Teamwork, Accountability and Loyalty
Evann cites a culture rooted in teamwork, accountability and loyalty as the reasons for the company’s continued success. “Most of our employees have been with us for many years,” she says. “When my father got the contract for the Spaghetti Warehouse project, he hired Charlie Raz as a sheet metal fabricator and installer. Charlie is still working for us 30 years later. Because we maintain a family atmosphere, we are fortunate in that we have many long-term employees.”
Justin Gavin is another example of an employee whose dedication to the company is apparent and impressive. “I started working for Terry Ramsey doing odd cleanup jobs during the summers,” says Justin, who is now the Service Manager at Ramsey Heating & Air. “Once I graduated high school in 2009, I started working here full time. I soon realized that I wanted to pursue a career in the heating, ventilation and air conditioning field, so I kept asking Mr. Ramsey for more responsibilities and opportunities. He mentored me, he encouraged me and with his support, I got both my [Environmental Protection Agency] 608 technician certification and my contractor license. I am proud to say that I am now the current license holder for Ramsey Heating & Air since Terry’s passing. I give Mr. Ramsey full credit for believing in me and helping me to get where I am today.”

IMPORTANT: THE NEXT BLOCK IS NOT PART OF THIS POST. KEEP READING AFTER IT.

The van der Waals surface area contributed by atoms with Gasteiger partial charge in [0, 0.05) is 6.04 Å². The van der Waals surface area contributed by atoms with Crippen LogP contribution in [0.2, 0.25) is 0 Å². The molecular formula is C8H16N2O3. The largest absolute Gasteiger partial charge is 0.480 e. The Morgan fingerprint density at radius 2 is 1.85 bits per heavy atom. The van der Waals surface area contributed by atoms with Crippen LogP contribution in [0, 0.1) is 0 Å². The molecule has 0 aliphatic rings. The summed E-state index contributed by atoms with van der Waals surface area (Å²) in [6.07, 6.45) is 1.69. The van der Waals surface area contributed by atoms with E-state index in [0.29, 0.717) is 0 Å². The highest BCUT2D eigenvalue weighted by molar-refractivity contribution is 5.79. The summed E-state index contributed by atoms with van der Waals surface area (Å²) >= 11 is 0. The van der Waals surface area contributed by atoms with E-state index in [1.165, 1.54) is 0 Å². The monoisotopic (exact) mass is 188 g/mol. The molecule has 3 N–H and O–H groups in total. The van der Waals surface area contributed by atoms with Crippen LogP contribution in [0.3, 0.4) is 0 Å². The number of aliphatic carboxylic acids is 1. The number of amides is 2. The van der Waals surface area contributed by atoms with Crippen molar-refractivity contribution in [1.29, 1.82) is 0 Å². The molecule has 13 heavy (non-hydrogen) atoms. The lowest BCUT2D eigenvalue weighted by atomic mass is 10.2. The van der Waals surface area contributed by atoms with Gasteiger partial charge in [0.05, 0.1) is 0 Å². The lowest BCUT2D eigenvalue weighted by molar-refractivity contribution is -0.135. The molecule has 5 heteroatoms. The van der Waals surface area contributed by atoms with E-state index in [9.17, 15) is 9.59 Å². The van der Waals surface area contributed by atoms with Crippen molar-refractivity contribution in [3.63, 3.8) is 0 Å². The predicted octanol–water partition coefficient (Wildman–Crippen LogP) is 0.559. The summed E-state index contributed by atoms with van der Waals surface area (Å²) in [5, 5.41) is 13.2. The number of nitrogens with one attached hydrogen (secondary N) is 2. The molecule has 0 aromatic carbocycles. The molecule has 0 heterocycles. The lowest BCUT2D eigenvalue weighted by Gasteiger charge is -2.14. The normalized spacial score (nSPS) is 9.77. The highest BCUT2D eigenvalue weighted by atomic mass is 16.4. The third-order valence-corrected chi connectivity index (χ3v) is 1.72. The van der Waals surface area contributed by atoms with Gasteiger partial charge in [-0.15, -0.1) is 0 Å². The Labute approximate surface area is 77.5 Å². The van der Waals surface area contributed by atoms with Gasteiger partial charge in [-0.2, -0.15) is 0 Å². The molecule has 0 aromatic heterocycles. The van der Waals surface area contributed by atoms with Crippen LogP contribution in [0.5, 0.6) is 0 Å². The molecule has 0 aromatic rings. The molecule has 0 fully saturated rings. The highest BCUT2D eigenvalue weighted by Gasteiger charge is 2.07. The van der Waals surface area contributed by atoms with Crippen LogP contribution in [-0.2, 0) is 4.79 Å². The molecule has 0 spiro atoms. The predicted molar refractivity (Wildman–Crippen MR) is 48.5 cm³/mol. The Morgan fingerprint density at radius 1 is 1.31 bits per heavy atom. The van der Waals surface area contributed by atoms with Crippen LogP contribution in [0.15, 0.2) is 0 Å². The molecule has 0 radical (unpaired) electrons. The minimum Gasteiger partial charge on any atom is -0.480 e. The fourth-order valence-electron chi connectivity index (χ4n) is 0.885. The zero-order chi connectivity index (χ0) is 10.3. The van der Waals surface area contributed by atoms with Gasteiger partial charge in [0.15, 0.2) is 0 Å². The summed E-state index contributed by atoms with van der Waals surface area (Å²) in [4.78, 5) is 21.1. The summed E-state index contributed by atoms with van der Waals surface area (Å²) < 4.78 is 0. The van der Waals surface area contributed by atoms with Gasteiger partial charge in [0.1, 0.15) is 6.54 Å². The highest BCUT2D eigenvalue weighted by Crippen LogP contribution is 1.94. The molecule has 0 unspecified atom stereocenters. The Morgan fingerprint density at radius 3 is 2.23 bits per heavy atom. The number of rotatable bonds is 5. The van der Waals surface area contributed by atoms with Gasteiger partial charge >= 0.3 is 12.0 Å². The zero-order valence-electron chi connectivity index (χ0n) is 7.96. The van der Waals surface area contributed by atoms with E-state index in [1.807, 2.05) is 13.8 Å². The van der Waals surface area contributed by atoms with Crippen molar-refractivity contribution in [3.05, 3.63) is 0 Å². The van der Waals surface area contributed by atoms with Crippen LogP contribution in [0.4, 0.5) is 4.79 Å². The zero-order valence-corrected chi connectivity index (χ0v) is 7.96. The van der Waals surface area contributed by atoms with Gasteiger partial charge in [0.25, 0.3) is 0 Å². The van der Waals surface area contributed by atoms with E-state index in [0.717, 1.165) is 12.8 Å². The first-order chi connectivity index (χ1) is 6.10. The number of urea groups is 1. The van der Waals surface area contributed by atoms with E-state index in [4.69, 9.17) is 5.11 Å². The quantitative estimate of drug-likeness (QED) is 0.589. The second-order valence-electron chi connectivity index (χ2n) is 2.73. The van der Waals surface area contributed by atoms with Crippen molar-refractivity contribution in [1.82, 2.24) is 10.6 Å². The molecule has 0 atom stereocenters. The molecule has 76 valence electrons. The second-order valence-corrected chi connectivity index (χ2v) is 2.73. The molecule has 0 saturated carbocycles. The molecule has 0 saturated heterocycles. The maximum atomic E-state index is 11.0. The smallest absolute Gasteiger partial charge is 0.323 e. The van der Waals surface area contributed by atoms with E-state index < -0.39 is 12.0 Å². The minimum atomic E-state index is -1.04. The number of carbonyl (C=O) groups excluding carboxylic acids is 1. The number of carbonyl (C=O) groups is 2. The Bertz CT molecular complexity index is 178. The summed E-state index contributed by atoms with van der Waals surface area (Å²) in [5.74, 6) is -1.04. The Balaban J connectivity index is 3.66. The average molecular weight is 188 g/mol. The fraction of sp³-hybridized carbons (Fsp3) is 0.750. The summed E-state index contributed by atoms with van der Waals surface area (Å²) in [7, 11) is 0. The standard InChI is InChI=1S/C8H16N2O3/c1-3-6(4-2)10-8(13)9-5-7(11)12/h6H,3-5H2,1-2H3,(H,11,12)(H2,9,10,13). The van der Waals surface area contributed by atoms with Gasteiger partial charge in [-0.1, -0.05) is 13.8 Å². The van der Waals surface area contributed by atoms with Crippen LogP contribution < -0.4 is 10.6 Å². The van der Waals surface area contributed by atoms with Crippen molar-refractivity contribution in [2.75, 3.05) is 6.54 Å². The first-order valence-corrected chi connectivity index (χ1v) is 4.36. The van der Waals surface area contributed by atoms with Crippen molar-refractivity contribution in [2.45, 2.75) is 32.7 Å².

Comfort Is King
Under Evann’s direction, Ramsey Heating & Air has 13 full-time employees and is now certified as a Small Business Enterprise and a Women Business Enterprise through the South Central Texas Regional Certification Agency. They provide a variety of services, including air conditioning and heating installation, preventative maintenance and complete system replacements throughout the greater San Antonio and Central Texas areas. The team also installs ductless cooling and heating, air purification and indoor air-quality systems, and attic insulation. According to the company’s website, its technicians are continuously educated and trained with the latest technology in the industry.
“We want to continue growing our commercial construction business, which is about 60% of our client base,” Evann says. “Our niche is midsized projects such as restaurants, retail stores, storage facilities and schools. But since the residential side is what my grandfather focused on initially, I also want to even out our revenue stream by strengthening that side of the business.”
“I think we may be one of the longest-standing, family-owned air conditioning businesses in San Antonio,” she adds. “We want to assure all of our customers that we are the same company with the same values of honesty, hard work and devotion that my grandfather established and my father continued. It is my sincere hope that our company will still be around for another 66 years.”